4.3 The system of UK supply chains operating a “just in time” model, while very efficient means there is very little resilience, whether it is in energy such as gas or in our supermarkets, we are susceptible to short term supply chain shocks which can lead to shortages of goods and products in a very short timescale.
5.1 While is not certain what the impact this will have, it can only place further pressure on our supply chains.
6.1 It is yet to be seen the full impact of measures to allow immigrant workers to enter the UK, however the proposed short-term solution would appear to be wholly inadequate and unlikely to have a material benefit. A longer term joined up approach is required rather than short-term firefighting measures.
7.1 The UK, and in particular Scotland, has a reputation for producing top quality food and drink, however too often the value of this is not recognised and returned to the primary producer. Aligned to this, a lack of processing and potential to add value means that much of the value is realised out with Scotland.
7.2 We would like to see investment in local supply chains, with public sector organisations taking the lead in procuring locally produced food and drink. Understanding of supply chain structures, as well as producers’ ability to influence and add value to these chains is required. Often this is through co-operation, which requires support and knowledge to ensure its success.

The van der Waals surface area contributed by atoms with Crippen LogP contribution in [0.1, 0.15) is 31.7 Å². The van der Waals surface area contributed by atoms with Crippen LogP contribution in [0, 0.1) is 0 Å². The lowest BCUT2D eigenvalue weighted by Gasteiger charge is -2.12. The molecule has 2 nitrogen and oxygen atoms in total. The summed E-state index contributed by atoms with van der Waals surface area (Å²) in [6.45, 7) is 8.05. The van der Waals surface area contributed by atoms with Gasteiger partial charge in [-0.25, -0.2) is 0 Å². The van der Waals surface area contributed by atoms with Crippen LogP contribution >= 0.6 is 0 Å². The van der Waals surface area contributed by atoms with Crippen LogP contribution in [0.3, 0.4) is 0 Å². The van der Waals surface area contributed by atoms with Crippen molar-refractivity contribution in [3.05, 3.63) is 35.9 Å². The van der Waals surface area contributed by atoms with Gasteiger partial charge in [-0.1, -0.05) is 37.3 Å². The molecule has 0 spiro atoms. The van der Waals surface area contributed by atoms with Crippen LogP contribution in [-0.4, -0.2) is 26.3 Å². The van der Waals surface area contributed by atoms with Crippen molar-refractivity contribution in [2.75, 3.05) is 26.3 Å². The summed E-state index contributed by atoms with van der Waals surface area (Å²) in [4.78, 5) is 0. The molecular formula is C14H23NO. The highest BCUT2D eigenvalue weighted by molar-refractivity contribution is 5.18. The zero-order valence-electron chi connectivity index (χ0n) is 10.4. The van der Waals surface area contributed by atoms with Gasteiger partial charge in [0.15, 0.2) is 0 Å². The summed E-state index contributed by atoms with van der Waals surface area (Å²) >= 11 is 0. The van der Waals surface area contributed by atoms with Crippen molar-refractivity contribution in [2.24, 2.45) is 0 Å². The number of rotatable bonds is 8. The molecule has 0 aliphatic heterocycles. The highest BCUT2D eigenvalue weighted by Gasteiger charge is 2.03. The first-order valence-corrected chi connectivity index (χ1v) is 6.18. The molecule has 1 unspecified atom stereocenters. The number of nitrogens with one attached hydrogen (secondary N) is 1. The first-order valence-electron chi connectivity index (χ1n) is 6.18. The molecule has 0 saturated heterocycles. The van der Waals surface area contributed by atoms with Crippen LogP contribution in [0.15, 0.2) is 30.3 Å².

7.3 Post-Brexit free trade agreements must not put the future viability of UK producers at risk, particularly Scotland’s growers and those in the beef, dairy, and sheep sectors. Broad liberalisation of tariffs on a mutually beneficial basis in future trade agreements is to be supported, particularly where there are advantages for UK consumers and export opportunities for UK businesses. However, the high standards of food safety, environmental protection, animal health and welfare in the UK must not be compromised in free trade agreements.
7.4 Maintaining suitably sized tariff rate quotas (TRQs), where appropriate, should be included in future trade agreements. There must be proper parliamentary scrutiny of future trade agreements, and the Trade and Agriculture Commission has an important role in this process, though they are not yet fully established.